First-for-Hyundai technologies and other changes on the all-new 2010 Tucson mean a lighter weight, more fuel-efficient crossover utility vehicle than its predecessor.
Hyundai's Frankfurt, Germany, design studio and technical center took the lead role in a project involving design groups at facilities in the U.S., South Korea, and Europe. Developed as an "urban cruiser," the new vehicle has an overall length of 173.2 in (4399 mm) and a width of 71.7 in (1820 mm), which is 3 in (76 mm) longer and 1 in (25 mm) wider than the prior model.
Compared to the previous-generation Tucson, the 2010 vehicle is a significant 61 lb (28 kg) lighter. When fitted with the new A6MF1 six-speed automatic transmission (featured recently on AEI Online), the front-wheel-drive version has a mass of 3203 lb (1453 kg).
In addition to a reduced curb weight, several changes had a positive effect on fuel economy. The Theta II 2.4-L, four-cylinder engine replaces a 2.0-L four-cylinder and a 2.7-L V6. When compared to the 2009 Tucson's V6, the new engine provides a 2.9 mpg improvement.
Replacing the previous four-speed automatic with a new six-speed automatic transmission netted a mpg improvement of 0.34. Other changes and the corresponding mpg result: electric power steering (0.84); higher silica tires (0.43); alternator management system (0.19); and automatic transmission fluid warmer (0.12).
In a FWD configuration with automatic transmission, the 2010 Tucson has estimated mpg of 23 city and 31 highway compared to 20 city and 25 highway for the 2009 FWD Tucson with four-cylinder engine and four-speed automatic transmission.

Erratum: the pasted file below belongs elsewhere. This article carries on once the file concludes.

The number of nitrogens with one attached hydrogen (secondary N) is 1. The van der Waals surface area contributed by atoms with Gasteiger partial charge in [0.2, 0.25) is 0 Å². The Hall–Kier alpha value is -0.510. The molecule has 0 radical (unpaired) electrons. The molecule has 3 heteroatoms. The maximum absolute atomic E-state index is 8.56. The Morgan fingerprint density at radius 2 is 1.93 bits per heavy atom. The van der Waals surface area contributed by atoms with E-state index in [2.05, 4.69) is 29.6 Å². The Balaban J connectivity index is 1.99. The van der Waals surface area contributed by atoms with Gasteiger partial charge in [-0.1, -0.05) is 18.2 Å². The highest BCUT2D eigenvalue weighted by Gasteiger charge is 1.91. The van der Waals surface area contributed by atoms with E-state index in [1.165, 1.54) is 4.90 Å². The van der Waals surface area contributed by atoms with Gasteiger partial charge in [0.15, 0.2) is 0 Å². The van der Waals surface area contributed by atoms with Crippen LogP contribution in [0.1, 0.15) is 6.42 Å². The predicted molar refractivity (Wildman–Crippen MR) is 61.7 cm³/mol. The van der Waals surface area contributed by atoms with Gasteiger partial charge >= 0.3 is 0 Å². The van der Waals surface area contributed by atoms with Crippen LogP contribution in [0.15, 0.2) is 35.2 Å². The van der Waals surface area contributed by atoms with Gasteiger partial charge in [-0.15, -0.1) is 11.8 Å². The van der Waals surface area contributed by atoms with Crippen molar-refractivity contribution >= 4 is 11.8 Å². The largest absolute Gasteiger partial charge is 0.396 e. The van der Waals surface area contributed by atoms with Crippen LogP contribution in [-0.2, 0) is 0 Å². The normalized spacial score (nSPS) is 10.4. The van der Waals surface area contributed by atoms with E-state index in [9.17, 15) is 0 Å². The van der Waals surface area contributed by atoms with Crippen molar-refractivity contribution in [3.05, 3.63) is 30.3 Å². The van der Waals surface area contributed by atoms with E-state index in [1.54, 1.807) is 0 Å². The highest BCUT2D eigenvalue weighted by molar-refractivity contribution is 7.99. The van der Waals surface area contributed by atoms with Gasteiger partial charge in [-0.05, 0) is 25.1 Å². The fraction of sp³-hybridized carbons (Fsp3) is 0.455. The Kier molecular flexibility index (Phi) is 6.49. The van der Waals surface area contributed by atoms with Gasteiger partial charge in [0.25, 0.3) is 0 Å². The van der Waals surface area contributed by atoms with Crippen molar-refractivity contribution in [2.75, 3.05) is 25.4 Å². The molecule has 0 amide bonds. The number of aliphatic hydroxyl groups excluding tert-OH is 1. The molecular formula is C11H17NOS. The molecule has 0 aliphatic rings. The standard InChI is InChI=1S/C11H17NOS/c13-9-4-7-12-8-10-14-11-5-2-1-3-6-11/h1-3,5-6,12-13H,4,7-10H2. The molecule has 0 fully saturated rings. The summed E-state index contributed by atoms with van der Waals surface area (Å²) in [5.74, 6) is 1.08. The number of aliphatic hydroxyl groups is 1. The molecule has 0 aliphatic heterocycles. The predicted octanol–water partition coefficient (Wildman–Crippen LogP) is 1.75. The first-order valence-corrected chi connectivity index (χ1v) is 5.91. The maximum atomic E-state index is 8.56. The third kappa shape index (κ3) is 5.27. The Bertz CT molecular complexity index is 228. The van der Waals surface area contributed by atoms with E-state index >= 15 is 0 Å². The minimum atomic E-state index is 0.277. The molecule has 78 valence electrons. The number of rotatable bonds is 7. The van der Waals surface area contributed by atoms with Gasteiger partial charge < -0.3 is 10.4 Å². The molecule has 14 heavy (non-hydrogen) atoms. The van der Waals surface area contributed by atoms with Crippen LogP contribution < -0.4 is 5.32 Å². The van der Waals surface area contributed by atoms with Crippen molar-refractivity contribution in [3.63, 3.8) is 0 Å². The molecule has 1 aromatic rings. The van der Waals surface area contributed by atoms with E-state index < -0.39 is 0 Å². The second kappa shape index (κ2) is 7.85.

The new Tucson's exterior shape netted a 0.37 Cd vs. the previous model's 0.39 Cd. Aerodynamic alterations on the 2010 CUV include the addition of a rear spoiler, revised windshield rake, an undercover for the engine, and 8 x 8 in (200 x 200 mm) wheel deflectors. "This is the first Hyundai CUV to have wheel deflectors," said Michael Nino, Manager of Product Planning for Hyundai Motor America, during a January media briefing at the Hyundai-Kia America Technical Center in southeast Michigan.
Various mounting points, including those for the front strut and the rear trailing arm suspensions, were redesigned as part of an engineering effort to reduce road noise. "Sound quality improvements addressed several areas, including the addition of a sound-proofing wall on the rear quarter panel and A-, B-, and C-pillar foam," said Nino.
The second-generation Tucson's front independent MacPherson-strut suspension includes a unique stabilizer bar. "The wall thickness of the 25-mm hollow stabilizer bar provides strength and weight savings vs. the previous 21-mm solid stabilizer bar," said Nino.
Tucson's hollow stabilizer bar is a Hyundai-first as is the crossover utility's optional panoramic sunroof. The sunroof is fixed-in-place above rear-seat occupants, while the sunroof above the front-seat occupants tilts and slides.